Denver Journal

Denver Journal

    A review of Bob Briner's, "Final Roar," by Dr. Douglas Groothuis.

    Briner, Bob Final Roar. Nashville, TN: Broadman and Holman. 2000. 164 pages; no index.

    Bob Briner (1935-99) was a thoughtful and successful businessman-as well as a visionary(?) for the Kingdom of God. In several books written in the 1990s, beginning with Roaring Lambs (1993), he admonished Christians to be saltier and more visible in contemporary culture. He challenged disciples of Jesus to make their presence better known in the media, the arts, and education. In other words, they should be "roaring lambs"-notable, but meek and Christ-like throughout culture. He discouraged Christians from claiming victim status or complaining about cultural disintegration when, in fact, they were doing almost nothing to inject a Christian worldview and ethic into their culture.

    This was Briner's last book, which was completed by others after his death in 1999. He chides Christians that "we are the problem" (chapter one). "We haven't given our country the opportunity even to reject the truth of Scripture because we have rarely been in the place even to offer it. In this way, we have not shown up. We have failed America" (page 10). Instead of trying to "win a culture war" (and defeat our "enemies"), we should offer hope and truth to the world, as Christ did. From a wealth of personal experience, Briner urges Christians to engage in intelligent, active, and effective involvement in the media and the arts. Christian educators should "raise the bar" of excellence and challenge their students to permeate their culture for the glory of God. Moreover (and this warmed my curmudgeonly heart), they should insist on the proper use of English-in both writing and speaking-when linguistic laziness is winning (and debasing) the day.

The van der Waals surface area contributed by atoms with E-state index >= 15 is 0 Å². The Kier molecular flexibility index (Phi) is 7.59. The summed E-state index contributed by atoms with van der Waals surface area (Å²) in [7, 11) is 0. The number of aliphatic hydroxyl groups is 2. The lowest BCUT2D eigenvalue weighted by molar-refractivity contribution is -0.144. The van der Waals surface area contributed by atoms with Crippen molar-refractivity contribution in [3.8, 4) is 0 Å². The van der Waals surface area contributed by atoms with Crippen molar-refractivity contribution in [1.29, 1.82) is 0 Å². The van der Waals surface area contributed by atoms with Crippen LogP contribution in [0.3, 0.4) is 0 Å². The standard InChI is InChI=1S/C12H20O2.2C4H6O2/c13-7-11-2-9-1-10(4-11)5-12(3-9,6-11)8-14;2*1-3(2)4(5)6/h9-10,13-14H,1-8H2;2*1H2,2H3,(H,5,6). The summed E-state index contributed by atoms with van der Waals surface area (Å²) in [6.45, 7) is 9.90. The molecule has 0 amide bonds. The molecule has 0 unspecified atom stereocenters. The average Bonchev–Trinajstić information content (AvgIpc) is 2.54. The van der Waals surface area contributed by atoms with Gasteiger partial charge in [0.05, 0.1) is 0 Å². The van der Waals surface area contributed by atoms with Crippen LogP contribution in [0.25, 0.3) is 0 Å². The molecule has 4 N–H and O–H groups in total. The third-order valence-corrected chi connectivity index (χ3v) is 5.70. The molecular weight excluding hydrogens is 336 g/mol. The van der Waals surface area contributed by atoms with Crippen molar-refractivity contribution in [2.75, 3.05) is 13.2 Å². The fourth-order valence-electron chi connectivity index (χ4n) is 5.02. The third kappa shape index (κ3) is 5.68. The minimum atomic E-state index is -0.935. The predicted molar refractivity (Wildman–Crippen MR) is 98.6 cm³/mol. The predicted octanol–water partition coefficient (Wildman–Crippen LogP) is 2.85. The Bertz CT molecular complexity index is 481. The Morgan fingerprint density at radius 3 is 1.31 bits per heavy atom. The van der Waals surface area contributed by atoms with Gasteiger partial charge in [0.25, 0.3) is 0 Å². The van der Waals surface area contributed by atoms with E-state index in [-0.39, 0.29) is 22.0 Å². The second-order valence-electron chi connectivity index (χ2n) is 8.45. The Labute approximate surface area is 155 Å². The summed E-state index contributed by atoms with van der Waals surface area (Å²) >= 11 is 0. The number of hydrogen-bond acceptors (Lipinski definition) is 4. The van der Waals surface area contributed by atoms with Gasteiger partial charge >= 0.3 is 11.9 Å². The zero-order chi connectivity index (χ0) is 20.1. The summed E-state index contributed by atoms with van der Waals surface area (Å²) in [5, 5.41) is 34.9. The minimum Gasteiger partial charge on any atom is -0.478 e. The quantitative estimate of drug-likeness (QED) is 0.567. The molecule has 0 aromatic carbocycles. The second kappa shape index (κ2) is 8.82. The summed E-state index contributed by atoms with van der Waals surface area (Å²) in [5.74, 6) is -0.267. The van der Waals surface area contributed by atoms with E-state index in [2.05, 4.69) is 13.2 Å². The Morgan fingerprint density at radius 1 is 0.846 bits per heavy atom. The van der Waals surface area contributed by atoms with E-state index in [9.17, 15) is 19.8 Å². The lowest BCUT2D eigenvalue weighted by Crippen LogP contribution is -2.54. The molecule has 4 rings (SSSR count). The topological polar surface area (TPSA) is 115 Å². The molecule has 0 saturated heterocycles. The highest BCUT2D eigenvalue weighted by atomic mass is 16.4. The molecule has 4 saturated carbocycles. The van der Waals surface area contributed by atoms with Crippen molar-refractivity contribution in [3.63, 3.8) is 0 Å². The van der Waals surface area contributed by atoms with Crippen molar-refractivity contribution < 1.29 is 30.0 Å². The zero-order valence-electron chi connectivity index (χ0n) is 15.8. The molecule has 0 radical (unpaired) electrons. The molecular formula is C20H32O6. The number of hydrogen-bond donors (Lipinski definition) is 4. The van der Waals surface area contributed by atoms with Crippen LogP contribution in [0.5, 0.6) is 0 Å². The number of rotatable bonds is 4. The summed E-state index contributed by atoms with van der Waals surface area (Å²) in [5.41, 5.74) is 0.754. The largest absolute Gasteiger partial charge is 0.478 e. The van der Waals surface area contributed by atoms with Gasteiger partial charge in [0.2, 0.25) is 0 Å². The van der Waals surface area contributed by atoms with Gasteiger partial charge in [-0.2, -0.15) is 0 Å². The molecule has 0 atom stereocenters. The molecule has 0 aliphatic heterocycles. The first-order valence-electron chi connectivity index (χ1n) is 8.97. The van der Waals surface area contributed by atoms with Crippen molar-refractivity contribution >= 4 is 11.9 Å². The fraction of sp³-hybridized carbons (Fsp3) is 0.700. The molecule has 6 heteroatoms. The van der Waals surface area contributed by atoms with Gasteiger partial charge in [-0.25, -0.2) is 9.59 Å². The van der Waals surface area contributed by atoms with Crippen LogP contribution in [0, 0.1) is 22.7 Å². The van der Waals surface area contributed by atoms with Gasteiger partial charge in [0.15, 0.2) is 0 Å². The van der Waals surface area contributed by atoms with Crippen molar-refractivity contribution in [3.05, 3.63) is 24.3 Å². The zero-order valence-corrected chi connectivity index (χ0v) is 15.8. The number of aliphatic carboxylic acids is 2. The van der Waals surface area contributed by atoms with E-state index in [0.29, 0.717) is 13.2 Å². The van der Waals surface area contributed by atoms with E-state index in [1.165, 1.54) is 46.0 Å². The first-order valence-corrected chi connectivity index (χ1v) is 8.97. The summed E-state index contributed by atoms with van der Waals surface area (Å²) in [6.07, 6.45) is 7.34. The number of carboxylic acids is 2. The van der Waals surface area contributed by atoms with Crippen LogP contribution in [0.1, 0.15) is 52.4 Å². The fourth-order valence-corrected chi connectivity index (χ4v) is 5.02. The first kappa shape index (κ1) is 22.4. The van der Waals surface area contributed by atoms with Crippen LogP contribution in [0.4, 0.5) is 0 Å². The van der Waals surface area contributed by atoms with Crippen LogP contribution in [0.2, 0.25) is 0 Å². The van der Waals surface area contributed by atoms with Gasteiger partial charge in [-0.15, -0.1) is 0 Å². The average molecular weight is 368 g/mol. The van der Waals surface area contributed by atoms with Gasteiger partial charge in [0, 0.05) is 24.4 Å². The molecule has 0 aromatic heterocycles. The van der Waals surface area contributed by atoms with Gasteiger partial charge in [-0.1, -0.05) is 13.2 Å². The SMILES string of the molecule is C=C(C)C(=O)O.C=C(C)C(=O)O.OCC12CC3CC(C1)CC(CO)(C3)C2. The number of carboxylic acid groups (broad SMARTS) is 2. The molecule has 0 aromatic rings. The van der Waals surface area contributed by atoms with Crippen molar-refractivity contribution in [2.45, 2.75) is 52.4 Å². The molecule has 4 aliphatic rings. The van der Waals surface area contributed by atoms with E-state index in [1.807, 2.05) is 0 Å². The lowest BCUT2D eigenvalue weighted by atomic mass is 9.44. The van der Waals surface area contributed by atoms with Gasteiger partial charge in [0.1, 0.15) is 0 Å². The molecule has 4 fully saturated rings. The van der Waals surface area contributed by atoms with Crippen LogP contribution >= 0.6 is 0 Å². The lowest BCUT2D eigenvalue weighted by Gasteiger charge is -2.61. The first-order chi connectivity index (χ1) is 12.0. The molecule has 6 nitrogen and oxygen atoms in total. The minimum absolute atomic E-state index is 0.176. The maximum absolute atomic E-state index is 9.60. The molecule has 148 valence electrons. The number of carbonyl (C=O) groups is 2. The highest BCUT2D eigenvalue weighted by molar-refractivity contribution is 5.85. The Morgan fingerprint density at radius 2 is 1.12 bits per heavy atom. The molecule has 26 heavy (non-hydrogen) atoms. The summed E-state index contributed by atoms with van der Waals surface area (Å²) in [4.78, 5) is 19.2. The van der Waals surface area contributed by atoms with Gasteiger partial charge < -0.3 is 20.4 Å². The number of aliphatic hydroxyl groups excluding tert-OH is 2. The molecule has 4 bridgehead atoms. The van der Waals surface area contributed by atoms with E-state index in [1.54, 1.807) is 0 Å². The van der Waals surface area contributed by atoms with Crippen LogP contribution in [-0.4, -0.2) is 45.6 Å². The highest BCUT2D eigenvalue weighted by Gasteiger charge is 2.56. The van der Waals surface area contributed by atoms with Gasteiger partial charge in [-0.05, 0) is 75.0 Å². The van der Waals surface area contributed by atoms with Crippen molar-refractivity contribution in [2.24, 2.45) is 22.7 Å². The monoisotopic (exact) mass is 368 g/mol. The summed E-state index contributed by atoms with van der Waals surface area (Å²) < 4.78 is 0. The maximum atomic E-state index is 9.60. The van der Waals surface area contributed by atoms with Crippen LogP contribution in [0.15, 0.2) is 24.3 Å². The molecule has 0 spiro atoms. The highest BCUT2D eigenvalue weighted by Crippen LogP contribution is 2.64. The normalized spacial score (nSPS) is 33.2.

I applaud most everything in this stimulating and challenging book. As Os Guinness says, the problem is not that there are not enough Christians, but that they are not Christian enough where they are! That was Briner's essential message, and it desperately needs to be heard and heeded today-especially as American culture moves increasingly away from a Christian ethic and worldview and instead embraces all manner of debauchery and degradation.

    Nevertheless, Briner is sometimes overly simplistic, as when he says we are not called to reform society by changing laws but to be salt and light. Both, in fact, are needed. Laws may be unjust and oppressive. If so, they need to be changed for the good of society. Remember the civil rights movement. Think of law pertaining to abortion today. When Briner writes of a Christian presence in music he seems to assume that musical forms are morally neutral and that Christian content and character is what matters. I agree with Ken Myers (see his All God's Children and Blue Suede Shoes) that cultural forms are every bit as important as content. We must labor to make both form and content as honoring to God as possible.

    These criticisms, however, do not counterbalance the overall value of this book to educate and mobilize Christians to be all that their Lord called them to be.

    Douglas Groothuis
    Professor of Philosophy
    Denver Seminary